Revised M-CHAT Improves Autism Screening for Toddlers

Post date: Jan 13, 2014 7:44:59 PM

Pediatricians and parents urged to use new screening questionnaire; easier to complete with fewer false positives

The M-CHAT autism screening tool for toddlers includes yes/no questions about social behaviors. (photos by Diana Robins)

Pediatricians and parents should use a new and improved version of the M-CHAT autism screen for toddlers with confidence, according to a new study in the journal Pediatrics.

The Modified Checklist for Autism in Toddlers Revised with Follow-up (M-CHAT-R/F) improves on the original M-CHAT screening tool. The American Academy of Pediatrics has long called on physicians to screen all toddlers for autism at 18- and 24-month checkups.

Like its predecessor, the M-CHAT-R/F consists of yes/no questions about early social behaviors such as pretend play and pointing. The checklist doesn’t diagnose autism spectrum disorder (ASD). Rather, a high score indicates that a child should be referred for full diagnostic testing.

“We want to encourage parents and pediatricians to make sure they’re using the improved version of this important screening tool,” says Alycia Halladay, Autism Speaks senior director of environmental and clinical sciences. “It’s appropriate for parents to ask for it specifically at their child’s 18- and 24-month checkups as well as any time they have concerns about a toddler’s development.”

An electronic version of the M-CHAT-R/F is available on the Autism Speaks websitehere. Autism Speaks is currently funding a study to ensure the accuracy of this online screening tool, which is designed to be easily used by parents. A printable version of the M-CHAT-R/F can be downloaded from the website of the tool’s author, Diane Robins of Atlanta’s Georgia State University, here.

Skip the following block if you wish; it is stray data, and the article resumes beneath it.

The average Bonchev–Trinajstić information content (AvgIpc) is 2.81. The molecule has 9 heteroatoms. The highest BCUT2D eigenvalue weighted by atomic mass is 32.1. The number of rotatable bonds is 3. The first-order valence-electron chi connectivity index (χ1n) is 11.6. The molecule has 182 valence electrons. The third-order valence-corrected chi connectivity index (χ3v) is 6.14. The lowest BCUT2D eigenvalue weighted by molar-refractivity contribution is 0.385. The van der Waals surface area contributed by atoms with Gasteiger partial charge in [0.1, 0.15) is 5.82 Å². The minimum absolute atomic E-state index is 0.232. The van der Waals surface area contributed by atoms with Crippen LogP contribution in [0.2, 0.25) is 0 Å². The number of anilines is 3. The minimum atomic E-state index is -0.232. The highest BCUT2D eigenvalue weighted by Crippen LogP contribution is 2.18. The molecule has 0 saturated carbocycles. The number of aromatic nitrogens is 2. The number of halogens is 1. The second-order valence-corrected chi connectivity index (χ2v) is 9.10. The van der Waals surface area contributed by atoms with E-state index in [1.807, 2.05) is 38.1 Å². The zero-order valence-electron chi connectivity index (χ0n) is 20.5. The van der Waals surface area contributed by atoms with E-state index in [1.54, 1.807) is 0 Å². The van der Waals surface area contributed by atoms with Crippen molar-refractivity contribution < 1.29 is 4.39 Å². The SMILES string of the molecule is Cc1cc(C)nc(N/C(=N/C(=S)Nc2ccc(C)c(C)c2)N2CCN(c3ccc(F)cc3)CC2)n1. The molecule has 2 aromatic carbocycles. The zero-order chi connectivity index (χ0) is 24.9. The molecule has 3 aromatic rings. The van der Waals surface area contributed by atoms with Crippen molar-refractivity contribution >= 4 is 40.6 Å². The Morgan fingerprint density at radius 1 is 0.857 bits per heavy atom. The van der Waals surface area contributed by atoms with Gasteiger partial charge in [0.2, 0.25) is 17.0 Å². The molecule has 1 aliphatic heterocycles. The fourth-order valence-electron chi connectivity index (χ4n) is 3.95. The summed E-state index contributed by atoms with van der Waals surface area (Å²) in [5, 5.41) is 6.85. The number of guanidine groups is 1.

Addressing challenges to well-child screening

The new revision came in response to concerns that the original M-CHAT produced too many “false positives,” says Dr. Robins. This refers to children whose M-CHAT score indicated high risk for autism, but whose diagnostic evaluation showed they didn’t have the disorder.

In recent years, Dr. Robins and her co-authors addressed the issue of false positives by adding a follow-up interview. Administered by a healthcare professional, the short structured interview clarified certain answers on the checklist. However, relatively few pediatricians used it, perhaps due to time constraints.

The revised M-CHAT simplifies some questions to clarify results and drops others that proved problematic, Dr. Robins says. This shortened the checklist from 23 to 20 questions. In addition, the new version integrates the previously separate follow-up interview.

Overall, the revised screening tool takes about 15 minutes to complete – including less than 5 minutes for parents to complete the 20 initial yes/no questions. Only when a child scores as “at risk” on the initial checklist do parents go on to complete the follow-up interview, which can be given over the phone.

In the newly published study, healthcare providers used the M-CHAT-R/F to screen more than 16,000 toddlers at routine 18- and 24-month checkups. Approximately 7 percent scored high enough to proceed to the follow-up interview. (The vast majority of children score at low risk for autism with the initial 20 questions.) In all, around 2 percent of the children were flagged for a full evaluation by an autism specialist. Of these, approximately 95 percent received a diagnosis of ASD or another developmental disorder warranting early intervention.

The researchers expressed hope that the increased ease and accuracy of the test would encourage its broader use.

The importance of universal screening

“Screening for autism is an essential part of well-child care,” Dr. Halladay emphasizes. “Combined with monitoring of broader developmental milestones, autism-specific screening is a powerful tool to reduce the age of diagnosis.” Early diagnosis, in turn, is essential for children to receive early intervention that can maximize gains in social, communication and learning skills.

“No screening tool is perfect,” Dr. Halladay adds. “Even if this improved screen doesn’t flag a child at high risk, parents and healthcare providers who have persistent concerns should nonetheless seek a full evaluation – without hesitation.”

Importantly, the children in the M-CHAT-R/F study were diagnosed about two years earlier than the national median age for autism diagnosis. While ASD can be reliably diagnosed by age 2, the average age of diagnosis has remained stubbornly above 4 years in the United States.

Autism Speaks Early Access to Care program seeks to reduce the average age of autism diagnosis and increase access to high-quality early intervention, with an emphasis on meeting the needs of underserved communities. Read more about the program’s screening events and materials here.